Skip to main content


Front. Psychiatry, 14 April 2021
Sec. Public Mental Health

Psychological Impact of COVID-19 Pandemic Among the General Population in Jordan

  • 1Department of Basic Medical Sciences, Faculty of Medicine, Yarmouk University, Irbid, Jordan
  • 2Psychiatry, Neurosciences Department, Jordan University of Science and Technology and King Abdullah University Hospital, Irbid, Jordan
  • 3Psychiatric Mental Health Department, Faculty of Nursing, Philadelphia University, Amman, Jordan

Objective: Pandemics are claimed to result in certain stressors. However, the potential psychological impact of a pandemic is often overlooked. The current study aimed to assess the psychological impact of the COVID-19 pandemic on Jordanians and to evaluate the influence of the socio-demographic variables on this impact.

Method: The current study employed a descriptive cross-sectional design using the Impact of Event Scale—Revised (IES-R) via a web-based questionnaire. The researchers utilized convenience sampling which led to a total of 2,854 participants from the 12 governorates of Jordan.

Results: The average score of the participants' responses on the IES-R questionnaire turned out to be 22.5 ± 11.7. Females were found to have more than double the odds of having an increased IES-R score [odds ratio (OR) = 2.2, confidence interval (CI) = 1.76–2.67] and participants who were older than 65 years had triple the odds of having the same risk compared to young adults aged 18–25 years (OR = 3.1, CI = 1.3–7.4). Significantly, having a family member diagnosed with COVID-19 placed individuals at a 7-fold higher risk of having an increased IRS-R score compared to their counterparts who did not have a family member diagnosed with COVID-19 (OR = 7, CI = 3.7–13.3).

Conclusion: COVID-19 pandemic has imposed significant level of psychological burden on Jordanians, especially among females. Governments should collaborate with psychiatrists, mental health professionals and local institutions to offer high-quality, timely crisis-oriented psychological services to the affected individuals for the duration of the COVID-19 pandemic.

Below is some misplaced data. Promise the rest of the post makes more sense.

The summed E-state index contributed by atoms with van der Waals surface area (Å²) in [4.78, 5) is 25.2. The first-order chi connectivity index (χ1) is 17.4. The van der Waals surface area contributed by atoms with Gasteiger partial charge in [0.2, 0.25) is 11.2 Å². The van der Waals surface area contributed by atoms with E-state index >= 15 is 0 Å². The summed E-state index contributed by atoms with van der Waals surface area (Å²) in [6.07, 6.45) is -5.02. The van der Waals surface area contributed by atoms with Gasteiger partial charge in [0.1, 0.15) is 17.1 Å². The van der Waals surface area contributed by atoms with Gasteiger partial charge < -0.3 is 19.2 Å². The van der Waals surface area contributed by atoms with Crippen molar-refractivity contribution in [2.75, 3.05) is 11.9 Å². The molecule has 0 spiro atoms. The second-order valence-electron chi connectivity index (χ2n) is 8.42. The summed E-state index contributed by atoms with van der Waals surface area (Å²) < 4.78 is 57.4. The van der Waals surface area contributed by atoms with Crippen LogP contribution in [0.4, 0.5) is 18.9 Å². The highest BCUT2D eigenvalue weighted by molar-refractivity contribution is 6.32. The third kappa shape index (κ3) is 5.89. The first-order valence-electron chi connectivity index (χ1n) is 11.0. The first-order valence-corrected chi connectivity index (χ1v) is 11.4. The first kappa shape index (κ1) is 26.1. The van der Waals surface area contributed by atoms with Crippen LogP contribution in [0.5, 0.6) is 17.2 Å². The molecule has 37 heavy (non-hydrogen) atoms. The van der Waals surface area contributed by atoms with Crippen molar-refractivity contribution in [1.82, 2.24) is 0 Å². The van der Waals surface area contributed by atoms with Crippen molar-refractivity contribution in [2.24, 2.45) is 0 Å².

Pandemics can result in certain stressors. However, potential excessive effects of the pandemic are often overlooked, especially when it comes to the psychological impact, which can be more pronounced and lasts longer than the purely somatic effects of the disease (1). Not only are these psychological effects significant in their ability to trigger mental health disorders such as anxiety, mood disorders, and post-traumatic stress disorder (PTSD), but they also play a role in the adherence to public health measures, such as vaccination and social distancing, and can result in socially disruptive behaviors such as civil unrest (2). Such a scenario is precisely the case during the COVID-19 pandemic (3).

The World Health Organization (WHO) declared the COVID-19 outbreak as an international public health emergency on 30 January 2020 (4) and a pandemic on 11 March 2020 (5). It has been claimed that certain subsets of the population might be vulnerable to the mental health impact of COVID-19, including healthcare workers (6), refugees (7), and older adults (8).